In my experience, related people and topics tend to show up which at first seem random, but after a time, the connections and meanings emerge. A couple of years ago, a student appeared in the nonfiction continuing education class I teach at Rutgers University -- a retired physician writing about his experience as an Army medic in the 1950s Korean Conflict. Having never before worked with a writer on this kind of memoir material, I think it is safe to say we learned from one another – and continue to, as he develops more meaningful narratives and I get the pleasure of seeing his work bloom.
Last year, I was asked to help edit a memoir by a severely injured Iraq war veteran, a project that is ongoing; with each new chapter, I learn more about parsing the multi-layered nuances of trauma. Thus my education in first person writing about war and its aftermath continues. Along the way, I've added key books to my memoir reading list.
Which brings us to how quickly I headed straight for John Merson's spot, when I saw his book, published by an imprint of Random House, propped up on the Local Authors table a couple of weeks ago at the Nantucket Book Festival.
Please welcome John Merson.
Teaching a writing class for second graders means expecting the unexpected question. The session was in Brooklyn at the Explore Charter School in February, just after students had finished writing their own stories and publishing them in a class book. One curious eight-year-old asked, “Have you considered writing realistic fiction?”
“No,” I answered, “because my memory is better than my imagination.”
But her question wouldn’t go away. I began to think maybe I might have more freedom with a novelistic treatment of my subject, the Vietnam war.
My last book, War Lessons: How I Fought to be a Hero and Learned that War is Terror, was a memoir of what I experienced as a foot soldier in Vietnam, and later as a frequent visitor to the country over eighteen years afterward. The book was the surprise result of another unexpected question, this time at my 40th college reunion.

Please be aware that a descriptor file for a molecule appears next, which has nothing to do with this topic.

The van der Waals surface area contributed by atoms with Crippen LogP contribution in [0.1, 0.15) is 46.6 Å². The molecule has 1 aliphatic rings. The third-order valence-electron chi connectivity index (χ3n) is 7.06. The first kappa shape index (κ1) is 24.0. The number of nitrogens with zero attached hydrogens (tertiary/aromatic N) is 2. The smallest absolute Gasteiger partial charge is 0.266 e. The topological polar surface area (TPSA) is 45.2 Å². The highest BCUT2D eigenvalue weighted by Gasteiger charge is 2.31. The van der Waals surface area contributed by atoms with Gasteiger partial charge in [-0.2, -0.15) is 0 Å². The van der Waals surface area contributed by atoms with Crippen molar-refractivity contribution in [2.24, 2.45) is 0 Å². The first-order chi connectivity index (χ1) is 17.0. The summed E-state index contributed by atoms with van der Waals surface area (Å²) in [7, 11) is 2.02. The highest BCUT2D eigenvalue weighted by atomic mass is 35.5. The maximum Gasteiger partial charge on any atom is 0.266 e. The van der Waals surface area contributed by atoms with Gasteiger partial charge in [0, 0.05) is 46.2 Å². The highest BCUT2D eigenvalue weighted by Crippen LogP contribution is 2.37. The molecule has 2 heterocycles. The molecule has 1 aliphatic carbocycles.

One classmate, recalling our freshman-year study of the Crusades, asked, “Why is it that the West is once again at war with Islam?”
The year was 2006, US forces had invaded and occupied both Iraq and Afghanistan, and I had just returned from my tenth trip to Vietnam. The first was in 1966, when I began a tour of duty as a marine infantry “grunt.” For the next thirteen months, I had a worm’s-eye view of the ground war in Vietnam, living with villagers whose lives were not so different from the farmers and ranchers for whom I had worked while growing up in Pennsylvania and Wyoming. We brought the war into their homes, schools, and rice paddies, gradually forcing them to side with our enemy.
Forty years later, I confronted the damage I had done. My classmate’s question became, for me, a question about the results of war. Having personally endured the years-long process of recovery from war, beginning when I was still in Vietnam, and following my return from duty, I could see that war hadn’t solved any problems, but only made them worse.